January 20, 2008

Fake Girlfriends...What Value Judgments?

In Chapter eight of Cowen’s Discover Your Inner Economist he provides examples of how markets exist for the seven deadly sins. Just to put them in common terms, the sins are pride, greed, lust, envy, gluttony, wrath, and sloth.

One thing that gets me about this chapter is the inherent flaw present in it (the flaw being one of value judgments). In the beginning of the chapter Cowen states “not everything we want is good for us” (163). Later on, he says “This chapter doesn’t have a major or startling recipe for self-improvement. It is instead a cautionary tale of how the learned still can go astray. It is a warning not to get too smug” (163).

It is my guess that many of you have seen the movie, The 40 Year Old Virgin. After reading about Imaginarygirlfriends.com, I could not help but draw a comparison to the part of the movie when Andy tries to make his friends think he is not a virgin. It is common knowledge that TONS of guys say things about their escapades with various women in order to make people think they are cool. Men like this are the reason why markets for imaginary girlfriends exist. The market for imaginary girlfriends enables these “men” to actually purchase evidence to prove that their girls actually exist.

After Cowen describes Imaginarygirlfriends.com he states “Markets without values-or markets based on bad values-can misfire, with ugly results” (166). The problem here is he never defines no or bad values. What is a bad value? Maybe a bad value to Cowen is, actually, not-so-bad in someone else’s eyes. I think that it is absolutely hilarious that a guy would go as far as to pay for a girlfriend that isn’t real. In terms of ugly results, if the man caught purchasing the fake girlfriend is caught, people will point and laugh. This creates an ugly misfire for the fake girlfriend-purchaser, yet creates a moment of happiness for others, especially those who had to listen to the stories, as they watch the “man” bask in shame. Maybe the joy created by this market actually outweighs the harm done to the consumer of the fake girlfriend.

What I simply don’t understand is why this market is so bad. Obviously, it is sad for a man to purchase a fake girlfriend. However, you must admit, that creating a business in the fake-girlfriend career field is an interesting idea. After all it is a market which, most likely, possesses great demand and little supply. Selling fake girlfriends is about as creative a business idea as one can come up with. What makes this so bad? In order for Cowen to make a strong argument as to why this market is bad, he would have needed to say what his value judgments were. By not revealing his value judgments, we have nothing to base his statements on, making it much harder to deduce their validity.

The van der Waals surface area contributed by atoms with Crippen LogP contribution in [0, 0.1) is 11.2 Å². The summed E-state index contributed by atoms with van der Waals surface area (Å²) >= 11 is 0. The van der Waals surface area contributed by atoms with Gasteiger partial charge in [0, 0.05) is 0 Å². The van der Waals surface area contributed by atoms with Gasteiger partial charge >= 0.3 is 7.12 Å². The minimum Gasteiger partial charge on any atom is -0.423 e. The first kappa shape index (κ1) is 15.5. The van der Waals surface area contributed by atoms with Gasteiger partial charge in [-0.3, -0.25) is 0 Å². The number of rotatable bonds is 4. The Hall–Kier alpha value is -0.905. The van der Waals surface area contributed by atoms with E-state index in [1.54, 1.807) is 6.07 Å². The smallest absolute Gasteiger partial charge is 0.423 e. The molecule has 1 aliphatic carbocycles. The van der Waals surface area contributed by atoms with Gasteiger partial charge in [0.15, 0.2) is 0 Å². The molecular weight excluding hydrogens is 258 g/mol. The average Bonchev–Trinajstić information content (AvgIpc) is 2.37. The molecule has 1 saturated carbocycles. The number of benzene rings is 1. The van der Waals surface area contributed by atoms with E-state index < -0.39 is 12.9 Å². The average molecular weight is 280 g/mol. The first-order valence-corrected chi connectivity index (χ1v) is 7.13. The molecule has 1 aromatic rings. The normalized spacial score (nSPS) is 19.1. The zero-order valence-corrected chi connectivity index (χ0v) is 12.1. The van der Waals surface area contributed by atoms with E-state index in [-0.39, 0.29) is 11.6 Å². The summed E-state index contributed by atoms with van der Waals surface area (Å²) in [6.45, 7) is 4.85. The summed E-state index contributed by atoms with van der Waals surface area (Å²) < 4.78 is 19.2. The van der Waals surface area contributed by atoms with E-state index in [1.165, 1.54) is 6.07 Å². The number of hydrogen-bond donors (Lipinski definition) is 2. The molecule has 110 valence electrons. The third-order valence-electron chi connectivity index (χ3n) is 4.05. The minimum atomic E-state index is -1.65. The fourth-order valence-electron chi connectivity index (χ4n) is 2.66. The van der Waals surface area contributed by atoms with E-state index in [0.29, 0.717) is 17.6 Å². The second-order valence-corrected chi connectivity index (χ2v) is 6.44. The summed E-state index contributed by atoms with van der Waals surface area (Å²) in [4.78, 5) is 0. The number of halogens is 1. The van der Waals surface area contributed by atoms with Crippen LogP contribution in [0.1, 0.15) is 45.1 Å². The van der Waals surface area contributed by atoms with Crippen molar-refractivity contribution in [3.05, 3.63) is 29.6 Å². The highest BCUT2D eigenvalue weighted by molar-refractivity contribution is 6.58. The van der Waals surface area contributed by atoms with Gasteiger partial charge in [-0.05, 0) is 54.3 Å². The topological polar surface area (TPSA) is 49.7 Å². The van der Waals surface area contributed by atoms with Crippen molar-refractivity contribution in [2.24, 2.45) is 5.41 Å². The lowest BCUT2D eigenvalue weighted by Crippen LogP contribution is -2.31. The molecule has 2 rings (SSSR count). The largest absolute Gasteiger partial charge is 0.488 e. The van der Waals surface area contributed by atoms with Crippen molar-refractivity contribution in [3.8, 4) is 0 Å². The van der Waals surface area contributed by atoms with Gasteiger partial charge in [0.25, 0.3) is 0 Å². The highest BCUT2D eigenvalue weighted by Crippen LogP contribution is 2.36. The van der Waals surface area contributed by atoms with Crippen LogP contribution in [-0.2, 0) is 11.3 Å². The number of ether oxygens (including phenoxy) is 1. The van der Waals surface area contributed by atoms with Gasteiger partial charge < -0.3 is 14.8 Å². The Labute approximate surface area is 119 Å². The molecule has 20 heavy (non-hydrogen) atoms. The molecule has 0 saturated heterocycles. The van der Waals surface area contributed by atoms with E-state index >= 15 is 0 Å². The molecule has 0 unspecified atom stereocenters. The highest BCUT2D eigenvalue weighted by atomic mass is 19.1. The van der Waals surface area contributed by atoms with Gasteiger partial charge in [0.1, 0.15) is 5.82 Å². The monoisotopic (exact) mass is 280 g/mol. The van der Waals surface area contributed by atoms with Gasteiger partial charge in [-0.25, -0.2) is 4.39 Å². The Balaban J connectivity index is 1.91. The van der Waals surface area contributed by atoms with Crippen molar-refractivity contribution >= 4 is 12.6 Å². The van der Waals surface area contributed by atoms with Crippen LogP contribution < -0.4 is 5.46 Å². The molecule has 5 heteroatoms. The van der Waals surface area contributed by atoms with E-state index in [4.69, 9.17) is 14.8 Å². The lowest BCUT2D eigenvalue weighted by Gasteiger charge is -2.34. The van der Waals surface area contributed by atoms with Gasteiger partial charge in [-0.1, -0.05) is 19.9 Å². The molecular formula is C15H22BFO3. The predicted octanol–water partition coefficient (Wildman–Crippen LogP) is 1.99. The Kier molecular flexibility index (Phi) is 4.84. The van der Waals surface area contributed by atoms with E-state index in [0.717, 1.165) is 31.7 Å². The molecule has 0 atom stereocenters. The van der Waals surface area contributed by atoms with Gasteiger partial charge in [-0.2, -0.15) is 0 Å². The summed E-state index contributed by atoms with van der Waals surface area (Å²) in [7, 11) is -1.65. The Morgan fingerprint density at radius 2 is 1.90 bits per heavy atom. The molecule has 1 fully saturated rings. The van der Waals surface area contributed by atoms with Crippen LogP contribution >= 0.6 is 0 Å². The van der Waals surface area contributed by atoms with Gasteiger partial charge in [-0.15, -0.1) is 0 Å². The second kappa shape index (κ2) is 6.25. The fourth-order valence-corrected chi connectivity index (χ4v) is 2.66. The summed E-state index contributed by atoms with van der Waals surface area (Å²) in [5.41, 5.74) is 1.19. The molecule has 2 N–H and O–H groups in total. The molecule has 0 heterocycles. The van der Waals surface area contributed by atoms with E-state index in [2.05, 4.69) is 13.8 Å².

Roman Kozhevnikov said...

Cowen wrote, "Markets without values-or markets based on bad values-can misfire, with ugly results” (166).

You said, "This creates an ugly misfire for the fake girlfriend-purchaser, yet creates a moment of happiness for others, especially those who had to listen to the stories, as they watch the “man” bask in shame."

You admitted that this misfired, at least for half of the consumer/onlooker relationship, so I don't see how Cowen is wrong.

Also, I think that some things, especially to people within a certain cultural group, like America (Although I do realize that there are countless subcultures within America.), are generally accepted as bad values, and I think Cowen is referring to those broad categories, not to things on the fence.

For example, I think it is generally accepted in America that shooting up meth with a 2-year-old around is a bad value judgement (sin = (1)greed, thinking only of yourself, not the child, (2)lust, of the high the drug gives). Of course this is an extreme example, but I think Cowen would definitely argue that anything that appeals to promoting such bad-value-based behavior, such as child-proof drug equipment, would be setting their business venture, themselves, and possibly their entire company up for failure.

As for the fake girlfriend thing, I agree with you that selling fake girlfriends is a pretty unsaturated market with (probably??) a fairly high demand, but what if the fake girlfriend and the guy have sex? Is she then a prostitute? Surely that would have some legal consequences, for the "pimp" behind the company. And viola! Backfire.

It's not that I totally disagree with you. I just wanted to add my take on what I thought Cowen meant.

Alan C. Earing said...

As Roman stated, I don't disagree with you either regarding a 'bad market,' but as economists don't we assume two things:

1) people are rational and have their own 'best interests' at heart.

2) no set of preferences (values) are 'better' than any other set of preferences.

I personally think that bad markets don't exist, unless there is some sort of externality. If having a fake girlfriend has an externality, then perhaps BAD as a title could apply.

The slant, the agenda, of Cowen might be to add his piece of opinion on certain markets.

To me, Walmart is a bad market, but do they make lots of money and grow and 'succeed?' They just do it without MY support.

So, it's like a can of worms to apply titles as 'bad' to markets, if you ask me (you didn't, but your post attracts questioningly) the fun, the trick, the peculiarity of economics is finding where in the spectrum of interactions (markets) one finds him/herself prefering!

It is for politics (bad markets in my opinion!) to be the realm of where some people can have 'say' over other people and their preferences.

Now, with the dating pool the way it is, what is that fake girlfriend website, again...